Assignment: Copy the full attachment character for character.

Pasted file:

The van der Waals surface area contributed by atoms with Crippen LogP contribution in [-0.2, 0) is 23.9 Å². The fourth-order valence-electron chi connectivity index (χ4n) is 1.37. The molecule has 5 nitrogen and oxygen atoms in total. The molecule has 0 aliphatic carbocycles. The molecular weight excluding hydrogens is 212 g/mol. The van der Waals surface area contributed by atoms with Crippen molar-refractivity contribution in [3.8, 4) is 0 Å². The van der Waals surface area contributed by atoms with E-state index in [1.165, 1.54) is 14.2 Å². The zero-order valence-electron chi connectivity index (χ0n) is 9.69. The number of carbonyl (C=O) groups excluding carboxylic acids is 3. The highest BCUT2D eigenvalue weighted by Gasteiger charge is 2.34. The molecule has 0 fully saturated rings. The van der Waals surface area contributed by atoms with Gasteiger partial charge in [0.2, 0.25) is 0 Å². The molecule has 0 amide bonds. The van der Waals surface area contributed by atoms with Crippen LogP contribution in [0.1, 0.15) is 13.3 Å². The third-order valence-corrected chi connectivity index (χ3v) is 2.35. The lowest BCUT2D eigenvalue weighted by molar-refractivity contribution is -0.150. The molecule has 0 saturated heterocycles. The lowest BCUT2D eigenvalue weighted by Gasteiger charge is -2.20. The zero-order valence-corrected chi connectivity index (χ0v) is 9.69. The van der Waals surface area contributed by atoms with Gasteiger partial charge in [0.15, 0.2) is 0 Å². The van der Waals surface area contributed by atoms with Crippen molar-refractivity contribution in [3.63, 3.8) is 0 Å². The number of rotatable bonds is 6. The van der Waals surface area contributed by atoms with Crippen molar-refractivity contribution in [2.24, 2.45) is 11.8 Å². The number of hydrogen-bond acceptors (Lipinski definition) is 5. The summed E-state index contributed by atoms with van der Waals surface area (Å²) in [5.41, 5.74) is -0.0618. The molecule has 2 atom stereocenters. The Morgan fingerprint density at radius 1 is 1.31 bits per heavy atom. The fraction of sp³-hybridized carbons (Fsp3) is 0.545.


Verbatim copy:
The van der Waals surface area contributed by atoms with Crippen LogP contribution in [-0.2, 0) is 23.9 Å². The fourth-order valence-electron chi connectivity index (χ4n) is 1.37. The molecule has 5 nitrogen and oxygen atoms in total. The molecule has 0 aliphatic carbocycles. The molecular weight excluding hydrogens is 212 g/mol. The van der Waals surface area contributed by atoms with Crippen molar-refractivity contribution in [3.8, 4) is 0 Å². The van der Waals surface area contributed by atoms with E-state index in [1.165, 1.54) is 14.2 Å². The zero-order valence-electron chi connectivity index (χ0n) is 9.69. The number of carbonyl (C=O) groups excluding carboxylic acids is 3. The highest BCUT2D eigenvalue weighted by Gasteiger charge is 2.34. The molecule has 0 fully saturated rings. The van der Waals surface area contributed by atoms with Gasteiger partial charge in [0.2, 0.25) is 0 Å². The molecule has 0 amide bonds. The van der Waals surface area contributed by atoms with Crippen LogP contribution in [0.1, 0.15) is 13.3 Å². The third-order valence-corrected chi connectivity index (χ3v) is 2.35. The lowest BCUT2D eigenvalue weighted by molar-refractivity contribution is -0.150. The molecule has 0 saturated heterocycles. The lowest BCUT2D eigenvalue weighted by Gasteiger charge is -2.20. The zero-order valence-corrected chi connectivity index (χ0v) is 9.69. The van der Waals surface area contributed by atoms with Gasteiger partial charge in [0.15, 0.2) is 0 Å². The van der Waals surface area contributed by atoms with Crippen molar-refractivity contribution in [3.63, 3.8) is 0 Å². The number of rotatable bonds is 6. The van der Waals surface area contributed by atoms with Crippen molar-refractivity contribution in [2.24, 2.45) is 11.8 Å². The number of hydrogen-bond acceptors (Lipinski definition) is 5. The summed E-state index contributed by atoms with van der Waals surface area (Å²) in [5.41, 5.74) is -0.0618. The molecule has 2 atom stereocenters. The Morgan fingerprint density at radius 1 is 1.31 bits per heavy atom. The fraction of sp³-hybridized carbons (Fsp3) is 0.545.